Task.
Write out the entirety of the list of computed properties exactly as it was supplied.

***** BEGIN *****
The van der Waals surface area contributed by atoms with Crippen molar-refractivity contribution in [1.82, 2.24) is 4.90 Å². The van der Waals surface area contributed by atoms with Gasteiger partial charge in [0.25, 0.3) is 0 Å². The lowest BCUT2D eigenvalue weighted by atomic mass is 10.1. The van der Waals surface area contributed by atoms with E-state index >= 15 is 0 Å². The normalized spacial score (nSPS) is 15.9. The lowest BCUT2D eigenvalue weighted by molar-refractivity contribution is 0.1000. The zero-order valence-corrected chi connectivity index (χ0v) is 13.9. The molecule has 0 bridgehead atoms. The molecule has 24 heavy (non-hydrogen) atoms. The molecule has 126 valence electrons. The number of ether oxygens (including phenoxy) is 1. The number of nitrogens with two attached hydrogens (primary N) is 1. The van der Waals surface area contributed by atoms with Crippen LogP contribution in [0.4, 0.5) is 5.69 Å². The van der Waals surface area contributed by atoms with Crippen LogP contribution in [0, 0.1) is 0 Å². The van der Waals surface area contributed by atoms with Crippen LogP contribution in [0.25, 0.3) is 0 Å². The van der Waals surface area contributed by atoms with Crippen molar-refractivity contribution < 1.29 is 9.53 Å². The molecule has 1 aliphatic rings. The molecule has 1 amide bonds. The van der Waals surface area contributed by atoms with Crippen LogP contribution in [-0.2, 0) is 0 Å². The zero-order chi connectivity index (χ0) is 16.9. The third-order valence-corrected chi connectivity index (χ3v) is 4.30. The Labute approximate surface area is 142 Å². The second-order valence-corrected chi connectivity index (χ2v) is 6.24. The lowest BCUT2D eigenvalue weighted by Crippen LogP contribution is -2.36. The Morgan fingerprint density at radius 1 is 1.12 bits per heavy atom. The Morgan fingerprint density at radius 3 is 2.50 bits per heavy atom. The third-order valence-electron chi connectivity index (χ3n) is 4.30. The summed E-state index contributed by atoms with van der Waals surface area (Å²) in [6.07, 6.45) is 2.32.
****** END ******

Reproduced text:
The van der Waals surface area contributed by atoms with Crippen molar-refractivity contribution in [1.82, 2.24) is 4.90 Å². The van der Waals surface area contributed by atoms with Gasteiger partial charge in [0.25, 0.3) is 0 Å². The lowest BCUT2D eigenvalue weighted by atomic mass is 10.1. The van der Waals surface area contributed by atoms with E-state index >= 15 is 0 Å². The normalized spacial score (nSPS) is 15.9. The lowest BCUT2D eigenvalue weighted by molar-refractivity contribution is 0.1000. The zero-order valence-corrected chi connectivity index (χ0v) is 13.9. The molecule has 0 bridgehead atoms. The molecule has 24 heavy (non-hydrogen) atoms. The molecule has 126 valence electrons. The number of ether oxygens (including phenoxy) is 1. The number of nitrogens with two attached hydrogens (primary N) is 1. The van der Waals surface area contributed by atoms with Crippen LogP contribution in [0.4, 0.5) is 5.69 Å². The van der Waals surface area contributed by atoms with Crippen LogP contribution in [0, 0.1) is 0 Å². The van der Waals surface area contributed by atoms with Crippen LogP contribution in [0.25, 0.3) is 0 Å². The van der Waals surface area contributed by atoms with Crippen molar-refractivity contribution < 1.29 is 9.53 Å². The molecule has 1 aliphatic rings. The molecule has 1 amide bonds. The van der Waals surface area contributed by atoms with Crippen LogP contribution in [-0.2, 0) is 0 Å². The zero-order chi connectivity index (χ0) is 16.9. The third-order valence-corrected chi connectivity index (χ3v) is 4.30. The Labute approximate surface area is 142 Å². The second-order valence-corrected chi connectivity index (χ2v) is 6.24. The lowest BCUT2D eigenvalue weighted by Crippen LogP contribution is -2.36. The Morgan fingerprint density at radius 1 is 1.12 bits per heavy atom. The Morgan fingerprint density at radius 3 is 2.50 bits per heavy atom. The third-order valence-electron chi connectivity index (χ3n) is 4.30. The summed E-state index contributed by atoms with van der Waals surface area (Å²) in [6.07, 6.45) is 2.32.